Muralidharan said that in the event, if any person or organisation has difficulty in singing or playing the national song, he or she shall not be compelled or forced to sing it, provided there are valid reasons for not doing so.

“The youth of this country are the future of tomorrow. This court hopes and trusts that this order shall be taken in the right spirit and also implemented in letter and spirit by the citizenry of this great nation,” he added.

Incidentally, the Supreme Court is also hearing a petition asking the Centre to make the singing of Vande Mataram mandatory in schools.

While the apex court had in April given the Centre four weeks to reply, the next date of hearing is scheduled for August 25.

Madras HC makes Vande Mataram mandatory in Tamil Nadu’s schools, offices

Salasar Techno makes stellar debut; lists at 140% premium against IPO price

Salasar Techno Engineering has made a stellar debut by listing at Rs 259, a 140% premium against its initial public offer (IPO) price of Rs 108 on BSE (Bombay Stock Exchange).

At 11:03 am; the stock was trading at Rs 271, after hitting high of Rs 272 on BSE. It touched a low of Rs 250 in intra-day trade so far. Around 938,000 equity shares changed hands on the counter, the BSE data shows.

 

Salasar Techno Engineering’s Rs 36 crore IPO had received a robust response from the investors with the issue getting subscribed 270 times with a demand worth Rs 9,793 crore. The company issued 3.32 million shares at fixed price of Rs 108 per share. The portion reserved for non-retail individual investors subscribed by 484 times, while retail portion was subscribed by 58 times.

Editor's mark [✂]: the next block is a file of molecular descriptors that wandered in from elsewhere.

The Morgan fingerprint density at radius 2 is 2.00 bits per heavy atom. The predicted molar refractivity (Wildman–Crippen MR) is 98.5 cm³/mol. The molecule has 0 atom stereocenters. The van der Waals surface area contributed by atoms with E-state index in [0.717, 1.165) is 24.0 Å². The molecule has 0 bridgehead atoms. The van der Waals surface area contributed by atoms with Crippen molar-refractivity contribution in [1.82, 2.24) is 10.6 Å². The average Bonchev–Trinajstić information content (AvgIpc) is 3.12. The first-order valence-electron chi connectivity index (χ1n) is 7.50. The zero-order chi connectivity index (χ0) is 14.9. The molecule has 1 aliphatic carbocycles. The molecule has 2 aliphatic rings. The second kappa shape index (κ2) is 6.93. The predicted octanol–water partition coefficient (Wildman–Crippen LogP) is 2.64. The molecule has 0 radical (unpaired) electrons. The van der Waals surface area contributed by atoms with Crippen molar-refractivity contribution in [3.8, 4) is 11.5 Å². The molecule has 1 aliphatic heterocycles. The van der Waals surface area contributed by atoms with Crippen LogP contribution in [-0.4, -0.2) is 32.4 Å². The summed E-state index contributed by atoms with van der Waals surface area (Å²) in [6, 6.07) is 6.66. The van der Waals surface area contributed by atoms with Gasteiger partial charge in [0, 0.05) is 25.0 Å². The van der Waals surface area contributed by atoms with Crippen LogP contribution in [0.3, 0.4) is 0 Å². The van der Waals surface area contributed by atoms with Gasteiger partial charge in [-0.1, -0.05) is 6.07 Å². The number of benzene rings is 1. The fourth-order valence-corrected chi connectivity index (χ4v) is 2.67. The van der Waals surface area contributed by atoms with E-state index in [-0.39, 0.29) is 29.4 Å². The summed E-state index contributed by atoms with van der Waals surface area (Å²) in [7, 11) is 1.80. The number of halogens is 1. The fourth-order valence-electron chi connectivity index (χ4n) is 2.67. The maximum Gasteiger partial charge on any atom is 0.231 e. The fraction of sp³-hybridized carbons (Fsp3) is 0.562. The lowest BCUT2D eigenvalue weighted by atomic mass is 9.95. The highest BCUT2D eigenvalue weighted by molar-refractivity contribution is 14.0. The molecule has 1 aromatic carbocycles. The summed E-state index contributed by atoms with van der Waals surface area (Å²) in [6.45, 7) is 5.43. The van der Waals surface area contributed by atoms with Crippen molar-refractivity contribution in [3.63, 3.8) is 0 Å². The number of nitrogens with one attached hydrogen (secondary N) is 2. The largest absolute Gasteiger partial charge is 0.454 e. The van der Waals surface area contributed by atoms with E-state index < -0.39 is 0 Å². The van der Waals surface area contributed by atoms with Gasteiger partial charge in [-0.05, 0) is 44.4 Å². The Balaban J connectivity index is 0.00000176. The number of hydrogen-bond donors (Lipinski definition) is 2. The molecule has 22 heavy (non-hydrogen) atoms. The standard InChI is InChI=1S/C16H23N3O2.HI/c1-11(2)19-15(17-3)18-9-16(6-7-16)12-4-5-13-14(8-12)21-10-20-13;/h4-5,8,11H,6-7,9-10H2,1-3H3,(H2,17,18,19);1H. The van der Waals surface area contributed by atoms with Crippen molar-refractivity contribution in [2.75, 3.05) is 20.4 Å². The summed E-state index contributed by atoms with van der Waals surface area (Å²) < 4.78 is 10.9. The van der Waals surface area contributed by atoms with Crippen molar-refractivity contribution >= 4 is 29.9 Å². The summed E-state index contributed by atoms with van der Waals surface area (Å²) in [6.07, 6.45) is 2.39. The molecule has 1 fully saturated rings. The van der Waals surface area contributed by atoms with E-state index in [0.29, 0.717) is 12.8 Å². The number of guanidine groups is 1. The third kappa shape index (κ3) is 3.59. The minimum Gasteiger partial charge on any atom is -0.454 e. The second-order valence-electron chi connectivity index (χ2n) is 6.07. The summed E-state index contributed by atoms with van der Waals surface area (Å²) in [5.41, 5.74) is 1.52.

Salasar Techno Engineering proposed to utilize the funds to meet the working capital requirements of the Company including margin money.

The company is a provider of customised steel fabrication and infrastructure solutions in India for telecommunication towers, transmission towers & substation structures and solar module mounting structures.

Salasar Techno makes stellar debut; lists at 140% premium against IPO price

Mr Gadkari, allowing driverless cars will generate more high-paying jobs

Nagpur, the home town of Union Transport Minister Nitin Gadkari, is now a laboratory to test electric vehicles for public transport in India.

Cab aggregator Ola is testing a model that uses electric auto rickshaws, cars, and buses to make adoption of electric vehicles for mass transport viable. If the Nagpur experiment succeeds, Ola will execute the promise by its investor, Japanese internet firm Softbank, of running over a million electric vehicles across India. This vision requires massive investments in cars, buses, and the charging infrastructure. In addition, investments are also required in batteries, which India currently imports.

Both Ola and Uber have an asset-light model — they don’t own the cars that run on their platforms. Instead, the cars are leased by the drivers, who repay the loans, spend on maintaining the cars, and then earn enough to fend for themselves. In scale, electric cars have better efficiency and are cheaper to run for more miles than fossil fuel-powered cars.